Given the somewhat disappointing nature of the Boston Red Sox's winter dealings so far, I figured that it was time to start looking at the many positive signs for the future of the team.
The native of Aruba has shot through the Sox system since signing at the age of 17.
With the recent move by Boston to sign Stephen Drew to keep the seat warm, according to this report from CBS Sports' Jon Heyman, it looks like the Sox are skeptical that Jose Iglesias will hit enough to earn the position.
They should be. Iglesias hit .118 in 68 at-bats last season at the major league level, giving the Sox pause for concern, something that I mentioned in this article about the Drew signing.
If Iglesias is the starting shortstop next season, it will be because he comes to spring training next season and takes the job from Drew.
To take the job, Iglesias will need to hit enough to keep his bat in the lineup; easier said than done given his minor league production.
Even if the 22-year-old Iglesias comes to camp and wins the job, he is likely to hold the job for one season until Bogaerts is ready.
Last season, as a 19-year-old in Double-A Portland, Bogaerts more than held his own, hitting .326 with the Sea Dogs and hitting .307/.373/.523 between two levels of the minors, giving him a combined OPS of .896.
Bogaerts' advanced production at such a young age speaks to the hope that he can become the Sox's next great player and their best shortstop since Nomar Garciaparra.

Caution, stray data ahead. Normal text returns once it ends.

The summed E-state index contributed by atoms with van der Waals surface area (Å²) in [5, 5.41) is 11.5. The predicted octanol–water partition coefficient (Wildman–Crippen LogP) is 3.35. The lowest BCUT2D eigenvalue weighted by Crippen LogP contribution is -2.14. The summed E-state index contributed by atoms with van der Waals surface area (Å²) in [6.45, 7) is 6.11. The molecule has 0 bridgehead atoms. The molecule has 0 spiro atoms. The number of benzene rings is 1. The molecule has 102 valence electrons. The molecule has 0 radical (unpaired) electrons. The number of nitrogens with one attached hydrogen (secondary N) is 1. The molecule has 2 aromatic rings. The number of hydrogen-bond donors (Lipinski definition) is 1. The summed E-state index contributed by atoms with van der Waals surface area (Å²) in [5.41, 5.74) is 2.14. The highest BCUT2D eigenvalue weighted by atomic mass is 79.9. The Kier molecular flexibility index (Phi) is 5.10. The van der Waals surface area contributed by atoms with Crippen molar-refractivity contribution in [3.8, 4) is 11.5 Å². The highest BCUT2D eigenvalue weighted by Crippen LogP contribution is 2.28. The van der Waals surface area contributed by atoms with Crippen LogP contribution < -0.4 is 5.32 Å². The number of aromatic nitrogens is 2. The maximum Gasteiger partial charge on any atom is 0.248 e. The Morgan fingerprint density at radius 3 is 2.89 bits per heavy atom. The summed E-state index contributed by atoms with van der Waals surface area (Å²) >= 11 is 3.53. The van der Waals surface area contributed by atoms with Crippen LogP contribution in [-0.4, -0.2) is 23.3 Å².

Mentioning any young player with Garciaparra is high praise indeed and should have Red Sox nation excited.
It didn't end well for Garciaparra in Boston, but he was simply electric and can't-miss TV during his first four seasons in the major leagues. If Bogaerts can have that type of impact, the Sox would be ecstatic.
In 1995, at the age of 21 and in his first season in Double-A, Nomar Garciaparra produced a slash line of .267/.338/.384. Garciaparra was two years older at that time and produced a OPS that was .174 less than Bogaerts had as a 19-year-old.
Not one full-time major league shortstop last season had a OPS above .846, according to the stats from MLB.com. Only one part-time player had a season average above that: the St. Louis Cardinals' Pete Kozma in limited action at the end of the season.
The Sox need to be doing everything possible to keep Bogaerts at shortstop as long as possible, and his minor league fielding numbers are encouraging in comparison to Garciaparra.
At age 21, Garciaparra had a .963 fielding percentage. At the same level, Bogaerts had a .958 fielding percentage.
Bogaerts may eventually grow out of shortstop, but it would give the Sox a distinct offensive advantage compared to most of the teams in the major leagues if Bogaerts could remain at short.
If you are looking for positives during this Red Sox offseason, Bogaerts is still with the Sox and still on track for 2014.
While watching the Sox next season, all eyes will be on Pawtucket to see how the kids are developing.
The future can't come soon enough.
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